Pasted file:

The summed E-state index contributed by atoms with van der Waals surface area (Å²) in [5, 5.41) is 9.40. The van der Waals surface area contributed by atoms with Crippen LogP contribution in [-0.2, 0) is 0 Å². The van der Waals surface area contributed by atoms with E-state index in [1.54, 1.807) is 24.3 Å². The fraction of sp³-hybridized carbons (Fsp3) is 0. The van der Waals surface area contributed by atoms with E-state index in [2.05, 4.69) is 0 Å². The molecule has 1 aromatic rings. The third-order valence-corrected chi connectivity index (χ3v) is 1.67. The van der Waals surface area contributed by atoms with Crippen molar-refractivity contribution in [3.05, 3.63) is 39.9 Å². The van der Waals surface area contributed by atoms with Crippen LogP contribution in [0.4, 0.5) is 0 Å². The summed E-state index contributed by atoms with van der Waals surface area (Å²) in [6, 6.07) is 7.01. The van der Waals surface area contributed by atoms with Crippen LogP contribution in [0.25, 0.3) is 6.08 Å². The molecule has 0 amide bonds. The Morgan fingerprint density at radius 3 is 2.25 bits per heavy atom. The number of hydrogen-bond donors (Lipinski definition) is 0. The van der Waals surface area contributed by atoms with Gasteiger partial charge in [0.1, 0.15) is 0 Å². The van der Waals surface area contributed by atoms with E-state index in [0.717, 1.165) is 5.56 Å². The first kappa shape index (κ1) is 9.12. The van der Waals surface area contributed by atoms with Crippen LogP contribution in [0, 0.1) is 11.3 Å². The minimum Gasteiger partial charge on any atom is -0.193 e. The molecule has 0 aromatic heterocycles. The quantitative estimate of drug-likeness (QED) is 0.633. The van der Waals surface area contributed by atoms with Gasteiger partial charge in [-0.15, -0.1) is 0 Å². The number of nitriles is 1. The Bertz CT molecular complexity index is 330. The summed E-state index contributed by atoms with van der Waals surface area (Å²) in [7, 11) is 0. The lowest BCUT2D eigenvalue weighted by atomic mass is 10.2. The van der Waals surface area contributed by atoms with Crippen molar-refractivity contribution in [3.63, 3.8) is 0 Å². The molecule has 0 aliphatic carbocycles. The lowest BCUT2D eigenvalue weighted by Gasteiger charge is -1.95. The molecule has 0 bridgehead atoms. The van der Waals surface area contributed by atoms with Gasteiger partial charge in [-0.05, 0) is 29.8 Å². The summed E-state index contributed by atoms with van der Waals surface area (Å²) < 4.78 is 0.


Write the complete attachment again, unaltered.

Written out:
The summed E-state index contributed by atoms with van der Waals surface area (Å²) in [5, 5.41) is 9.40. The van der Waals surface area contributed by atoms with Crippen LogP contribution in [-0.2, 0) is 0 Å². The van der Waals surface area contributed by atoms with E-state index in [1.54, 1.807) is 24.3 Å². The fraction of sp³-hybridized carbons (Fsp3) is 0. The van der Waals surface area contributed by atoms with E-state index in [2.05, 4.69) is 0 Å². The molecule has 1 aromatic rings. The third-order valence-corrected chi connectivity index (χ3v) is 1.67. The van der Waals surface area contributed by atoms with Crippen molar-refractivity contribution in [3.05, 3.63) is 39.9 Å². The van der Waals surface area contributed by atoms with Crippen LogP contribution in [0.4, 0.5) is 0 Å². The summed E-state index contributed by atoms with van der Waals surface area (Å²) in [6, 6.07) is 7.01. The van der Waals surface area contributed by atoms with Crippen LogP contribution in [0.25, 0.3) is 6.08 Å². The molecule has 0 amide bonds. The Morgan fingerprint density at radius 3 is 2.25 bits per heavy atom. The number of hydrogen-bond donors (Lipinski definition) is 0. The van der Waals surface area contributed by atoms with Gasteiger partial charge in [0.1, 0.15) is 0 Å². The van der Waals surface area contributed by atoms with E-state index in [0.717, 1.165) is 5.56 Å². The first kappa shape index (κ1) is 9.12. The van der Waals surface area contributed by atoms with Crippen LogP contribution in [0, 0.1) is 11.3 Å². The minimum Gasteiger partial charge on any atom is -0.193 e. The molecule has 0 aromatic heterocycles. The quantitative estimate of drug-likeness (QED) is 0.633. The van der Waals surface area contributed by atoms with Gasteiger partial charge in [-0.15, -0.1) is 0 Å². The number of nitriles is 1. The Bertz CT molecular complexity index is 330. The summed E-state index contributed by atoms with van der Waals surface area (Å²) in [7, 11) is 0. The lowest BCUT2D eigenvalue weighted by atomic mass is 10.2. The van der Waals surface area contributed by atoms with Crippen molar-refractivity contribution in [3.63, 3.8) is 0 Å². The molecule has 0 aliphatic carbocycles. The lowest BCUT2D eigenvalue weighted by Gasteiger charge is -1.95. The molecule has 0 bridgehead atoms. The van der Waals surface area contributed by atoms with Gasteiger partial charge in [-0.05, 0) is 29.8 Å². The summed E-state index contributed by atoms with van der Waals surface area (Å²) < 4.78 is 0.